Finnish people like to drink alcohol, especially beer. And they should because Northern Europe is cold, and they need their fix of alcohol to stay warm at least for some time. Alcohol is expensive in Europe, but cheaper in Russia.
Taipalsaari is a small city in Finland that has many lakes and swamps. People have a lot of time there and they build houses by the lake or relax in their boats on the lake. The region has a temperature ranging between -11 degrees C to 11 degrees C. But still the beer does not help us warm up my friend says.
Parking the vehicle outside the store, he and his friend walk into the store. They cannot speak Russian, but they can understand some. They are in the store at the outskirts of Luzhayka, a Russian border town to stock up on some alcohol. Luzhayka is in the Leningrad Oblast that shares its borders with Finland and Estonia.
The men who are in their late twenties and early thirties have enough money to buy beer in Finland but traveling to Russia and getting back with beer is cheaper than going to the store to buy beer for them.
They are not particularly worried about attracting attention of the authorities. They have friends who they can negotiate with in that part of the Finnish-Russian border. However, they are strictly warned that they cannot spend much time in Russia.
Besides, Russia does not have a free movement policy with Finland, but to hell with it if they can buy cheap beer. The friends make a 70 odd kilometer trip from Taipalsaari in Finland to Luzhayka in Russia that takes less than two hours.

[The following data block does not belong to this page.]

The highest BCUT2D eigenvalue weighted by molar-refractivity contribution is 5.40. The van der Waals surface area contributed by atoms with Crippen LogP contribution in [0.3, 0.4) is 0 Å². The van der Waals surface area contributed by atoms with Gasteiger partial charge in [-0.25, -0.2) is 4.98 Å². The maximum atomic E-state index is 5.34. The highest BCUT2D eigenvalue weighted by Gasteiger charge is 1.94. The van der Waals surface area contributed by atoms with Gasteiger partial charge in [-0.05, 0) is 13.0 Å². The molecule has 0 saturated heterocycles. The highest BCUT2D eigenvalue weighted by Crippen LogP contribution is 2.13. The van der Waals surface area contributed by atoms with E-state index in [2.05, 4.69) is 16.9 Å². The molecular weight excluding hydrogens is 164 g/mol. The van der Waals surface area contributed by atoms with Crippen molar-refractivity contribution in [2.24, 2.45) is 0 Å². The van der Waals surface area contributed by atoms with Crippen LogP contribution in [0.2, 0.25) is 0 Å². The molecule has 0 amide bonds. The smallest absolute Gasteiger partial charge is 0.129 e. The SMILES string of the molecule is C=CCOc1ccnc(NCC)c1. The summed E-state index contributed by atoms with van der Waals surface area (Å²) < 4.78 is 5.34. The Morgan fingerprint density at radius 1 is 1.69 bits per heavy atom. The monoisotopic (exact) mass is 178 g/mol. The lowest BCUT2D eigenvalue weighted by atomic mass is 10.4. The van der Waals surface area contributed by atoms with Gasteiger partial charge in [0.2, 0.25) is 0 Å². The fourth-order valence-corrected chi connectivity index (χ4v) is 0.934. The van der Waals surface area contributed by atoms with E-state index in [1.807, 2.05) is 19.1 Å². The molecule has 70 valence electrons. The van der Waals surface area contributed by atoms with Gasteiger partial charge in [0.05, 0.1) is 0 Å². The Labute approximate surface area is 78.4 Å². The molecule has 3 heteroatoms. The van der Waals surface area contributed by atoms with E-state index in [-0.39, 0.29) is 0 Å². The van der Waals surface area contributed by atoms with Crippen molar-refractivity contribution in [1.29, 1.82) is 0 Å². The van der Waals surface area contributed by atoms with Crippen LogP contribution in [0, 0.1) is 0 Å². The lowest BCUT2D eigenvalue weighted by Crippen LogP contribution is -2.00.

The itinerary for the day? 1. Drive to the Russian border check post. 2. Tell the border patrolman that they are going to the store for beer and will not escape into Russia. 3. Promise the border patrolman some beer. 4. Drive to the store to buy beer at their favourite Russian store
The patrolman usually accepts the offer. “Why?”, I ask It is probably because the border policeman cannot make enough money to buy his own he tell me.
They use the time given to make a short trip further to a store outside Luzhayka, stock up their vehicle with beer, and come back the same way. They pay the border policeman with beer. After taking the beer, the policemen open the gate for the two men to drive back to Taipalsaari. A day well spent and a nice cross-border drive.
Finland and Russia too have border disputes like almost all the countries in the world. They would be driving into towns that have changed hands numerous times. From Finland to Russia, to Sweden, and then to Russia.
Finland is hesitant to ask for the land back, diplomatic problems he says. But the border patrol is friendly towards the Finnish people but within reason.
Narrated to me by Kaln (name changed) a Finnish person I met in Colombo. He lives in Finland, in a city dominated by lakes and swamps. He won a boat in an auction and came to know about it while we were chatting about Finland.
Featured image source: Rantatupa